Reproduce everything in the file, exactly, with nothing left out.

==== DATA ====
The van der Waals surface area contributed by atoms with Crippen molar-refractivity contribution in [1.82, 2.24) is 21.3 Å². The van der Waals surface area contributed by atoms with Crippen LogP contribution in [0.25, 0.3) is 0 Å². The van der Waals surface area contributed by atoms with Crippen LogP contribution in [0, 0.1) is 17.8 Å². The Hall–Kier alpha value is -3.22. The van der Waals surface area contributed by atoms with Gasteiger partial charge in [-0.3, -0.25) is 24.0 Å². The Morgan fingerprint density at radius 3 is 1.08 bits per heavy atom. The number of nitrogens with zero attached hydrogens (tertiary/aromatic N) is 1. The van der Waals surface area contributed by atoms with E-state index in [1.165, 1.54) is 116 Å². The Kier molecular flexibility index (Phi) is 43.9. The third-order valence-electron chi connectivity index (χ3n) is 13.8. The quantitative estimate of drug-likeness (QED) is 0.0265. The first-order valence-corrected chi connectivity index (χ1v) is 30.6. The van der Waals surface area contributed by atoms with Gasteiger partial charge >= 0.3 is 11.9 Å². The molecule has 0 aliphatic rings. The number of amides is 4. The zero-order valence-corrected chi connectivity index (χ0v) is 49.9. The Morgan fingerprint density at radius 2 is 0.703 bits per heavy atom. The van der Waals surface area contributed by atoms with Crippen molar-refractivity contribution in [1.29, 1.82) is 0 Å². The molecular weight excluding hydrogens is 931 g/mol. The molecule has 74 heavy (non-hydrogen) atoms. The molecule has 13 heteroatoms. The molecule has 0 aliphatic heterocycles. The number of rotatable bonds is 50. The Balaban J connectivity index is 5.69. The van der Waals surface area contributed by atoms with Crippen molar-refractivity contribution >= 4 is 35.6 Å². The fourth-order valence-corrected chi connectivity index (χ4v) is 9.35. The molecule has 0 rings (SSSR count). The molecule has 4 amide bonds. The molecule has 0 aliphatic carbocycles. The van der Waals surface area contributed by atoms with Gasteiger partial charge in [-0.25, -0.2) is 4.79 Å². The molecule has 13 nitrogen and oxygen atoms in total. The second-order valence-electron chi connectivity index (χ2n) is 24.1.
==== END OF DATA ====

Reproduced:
The van der Waals surface area contributed by atoms with Crippen molar-refractivity contribution in [1.82, 2.24) is 21.3 Å². The van der Waals surface area contributed by atoms with Crippen LogP contribution in [0.25, 0.3) is 0 Å². The van der Waals surface area contributed by atoms with Crippen LogP contribution in [0, 0.1) is 17.8 Å². The Hall–Kier alpha value is -3.22. The van der Waals surface area contributed by atoms with Gasteiger partial charge in [-0.3, -0.25) is 24.0 Å². The Morgan fingerprint density at radius 3 is 1.08 bits per heavy atom. The number of nitrogens with zero attached hydrogens (tertiary/aromatic N) is 1. The van der Waals surface area contributed by atoms with E-state index in [1.165, 1.54) is 116 Å². The Kier molecular flexibility index (Phi) is 43.9. The third-order valence-electron chi connectivity index (χ3n) is 13.8. The quantitative estimate of drug-likeness (QED) is 0.0265. The first-order valence-corrected chi connectivity index (χ1v) is 30.6. The van der Waals surface area contributed by atoms with Gasteiger partial charge >= 0.3 is 11.9 Å². The molecule has 0 aliphatic rings. The number of amides is 4. The zero-order valence-corrected chi connectivity index (χ0v) is 49.9. The Morgan fingerprint density at radius 2 is 0.703 bits per heavy atom. The van der Waals surface area contributed by atoms with Crippen molar-refractivity contribution in [1.29, 1.82) is 0 Å². The molecular weight excluding hydrogens is 931 g/mol. The molecule has 74 heavy (non-hydrogen) atoms. The molecule has 13 heteroatoms. The molecule has 0 aliphatic heterocycles. The number of rotatable bonds is 50. The Balaban J connectivity index is 5.69. The van der Waals surface area contributed by atoms with Crippen molar-refractivity contribution >= 4 is 35.6 Å². The fourth-order valence-corrected chi connectivity index (χ4v) is 9.35. The molecule has 0 rings (SSSR count). The molecule has 4 amide bonds. The molecule has 0 aliphatic carbocycles. The van der Waals surface area contributed by atoms with Gasteiger partial charge in [-0.25, -0.2) is 4.79 Å². The molecule has 13 nitrogen and oxygen atoms in total. The second-order valence-electron chi connectivity index (χ2n) is 24.1.